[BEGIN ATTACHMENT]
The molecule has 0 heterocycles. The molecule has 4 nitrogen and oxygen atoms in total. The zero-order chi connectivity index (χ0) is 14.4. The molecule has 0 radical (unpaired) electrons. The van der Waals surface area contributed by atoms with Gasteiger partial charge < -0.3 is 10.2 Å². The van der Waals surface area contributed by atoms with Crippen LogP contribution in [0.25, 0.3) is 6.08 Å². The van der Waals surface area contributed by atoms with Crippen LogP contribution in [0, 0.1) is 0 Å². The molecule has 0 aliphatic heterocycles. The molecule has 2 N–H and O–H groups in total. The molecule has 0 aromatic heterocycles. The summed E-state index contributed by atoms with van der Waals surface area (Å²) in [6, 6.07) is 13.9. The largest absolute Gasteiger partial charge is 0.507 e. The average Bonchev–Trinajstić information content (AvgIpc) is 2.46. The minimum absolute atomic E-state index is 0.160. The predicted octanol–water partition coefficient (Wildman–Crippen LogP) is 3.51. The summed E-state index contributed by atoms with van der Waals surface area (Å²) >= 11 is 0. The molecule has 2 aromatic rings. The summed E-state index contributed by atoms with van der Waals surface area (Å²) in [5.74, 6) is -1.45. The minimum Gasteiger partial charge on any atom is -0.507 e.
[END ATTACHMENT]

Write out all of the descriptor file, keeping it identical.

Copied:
The molecule has 0 heterocycles. The molecule has 4 nitrogen and oxygen atoms in total. The zero-order chi connectivity index (χ0) is 14.4. The molecule has 0 radical (unpaired) electrons. The van der Waals surface area contributed by atoms with Gasteiger partial charge < -0.3 is 10.2 Å². The van der Waals surface area contributed by atoms with Crippen LogP contribution in [0.25, 0.3) is 6.08 Å². The van der Waals surface area contributed by atoms with Crippen LogP contribution in [0, 0.1) is 0 Å². The molecule has 0 aliphatic heterocycles. The molecule has 2 N–H and O–H groups in total. The molecule has 0 aromatic heterocycles. The summed E-state index contributed by atoms with van der Waals surface area (Å²) in [6, 6.07) is 13.9. The largest absolute Gasteiger partial charge is 0.507 e. The average Bonchev–Trinajstić information content (AvgIpc) is 2.46. The minimum absolute atomic E-state index is 0.160. The predicted octanol–water partition coefficient (Wildman–Crippen LogP) is 3.51. The summed E-state index contributed by atoms with van der Waals surface area (Å²) >= 11 is 0. The molecule has 2 aromatic rings. The summed E-state index contributed by atoms with van der Waals surface area (Å²) in [5.74, 6) is -1.45. The minimum Gasteiger partial charge on any atom is -0.507 e.